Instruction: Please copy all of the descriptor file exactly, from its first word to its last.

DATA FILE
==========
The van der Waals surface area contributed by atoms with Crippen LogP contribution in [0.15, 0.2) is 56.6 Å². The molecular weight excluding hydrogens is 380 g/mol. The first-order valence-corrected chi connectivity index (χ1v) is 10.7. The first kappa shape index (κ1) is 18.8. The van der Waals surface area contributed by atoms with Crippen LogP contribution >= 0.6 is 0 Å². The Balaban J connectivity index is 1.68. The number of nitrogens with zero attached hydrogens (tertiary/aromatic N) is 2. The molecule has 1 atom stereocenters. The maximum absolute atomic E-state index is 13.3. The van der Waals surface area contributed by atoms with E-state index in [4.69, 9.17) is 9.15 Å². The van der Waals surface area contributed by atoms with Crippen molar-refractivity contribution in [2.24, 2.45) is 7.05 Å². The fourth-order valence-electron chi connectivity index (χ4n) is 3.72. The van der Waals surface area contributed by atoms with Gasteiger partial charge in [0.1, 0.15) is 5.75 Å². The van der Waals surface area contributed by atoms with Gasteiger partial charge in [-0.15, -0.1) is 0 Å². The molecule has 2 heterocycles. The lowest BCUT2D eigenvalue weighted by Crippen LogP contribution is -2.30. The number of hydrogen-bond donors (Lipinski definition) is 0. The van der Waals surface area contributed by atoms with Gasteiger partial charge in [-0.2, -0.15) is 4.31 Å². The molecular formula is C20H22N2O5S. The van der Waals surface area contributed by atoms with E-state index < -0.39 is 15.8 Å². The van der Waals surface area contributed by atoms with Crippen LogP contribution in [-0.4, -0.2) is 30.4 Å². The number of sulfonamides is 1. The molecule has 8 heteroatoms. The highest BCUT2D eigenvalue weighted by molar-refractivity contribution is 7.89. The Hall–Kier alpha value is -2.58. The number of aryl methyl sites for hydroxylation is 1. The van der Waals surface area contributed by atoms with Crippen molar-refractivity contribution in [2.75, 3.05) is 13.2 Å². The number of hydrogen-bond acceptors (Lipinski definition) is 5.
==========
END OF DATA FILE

The van der Waals surface area contributed by atoms with Crippen LogP contribution in [0.15, 0.2) is 56.6 Å². The molecular weight excluding hydrogens is 380 g/mol. The first-order valence-corrected chi connectivity index (χ1v) is 10.7. The first kappa shape index (κ1) is 18.8. The van der Waals surface area contributed by atoms with Crippen LogP contribution >= 0.6 is 0 Å². The Balaban J connectivity index is 1.68. The number of nitrogens with zero attached hydrogens (tertiary/aromatic N) is 2. The molecule has 1 atom stereocenters. The maximum absolute atomic E-state index is 13.3. The van der Waals surface area contributed by atoms with E-state index in [4.69, 9.17) is 9.15 Å². The van der Waals surface area contributed by atoms with Crippen molar-refractivity contribution in [2.24, 2.45) is 7.05 Å². The fourth-order valence-electron chi connectivity index (χ4n) is 3.72. The van der Waals surface area contributed by atoms with Gasteiger partial charge in [0.1, 0.15) is 5.75 Å². The van der Waals surface area contributed by atoms with Gasteiger partial charge in [-0.15, -0.1) is 0 Å². The molecule has 2 heterocycles. The lowest BCUT2D eigenvalue weighted by Crippen LogP contribution is -2.30. The number of hydrogen-bond donors (Lipinski definition) is 0. The van der Waals surface area contributed by atoms with Gasteiger partial charge in [-0.2, -0.15) is 4.31 Å². The molecular formula is C20H22N2O5S. The van der Waals surface area contributed by atoms with E-state index < -0.39 is 15.8 Å². The van der Waals surface area contributed by atoms with Crippen LogP contribution in [-0.4, -0.2) is 30.4 Å². The number of sulfonamides is 1. The molecule has 8 heteroatoms. The highest BCUT2D eigenvalue weighted by molar-refractivity contribution is 7.89. The Hall–Kier alpha value is -2.58. The number of aryl methyl sites for hydroxylation is 1. The van der Waals surface area contributed by atoms with Crippen molar-refractivity contribution in [2.75, 3.05) is 13.2 Å². The number of hydrogen-bond acceptors (Lipinski definition) is 5.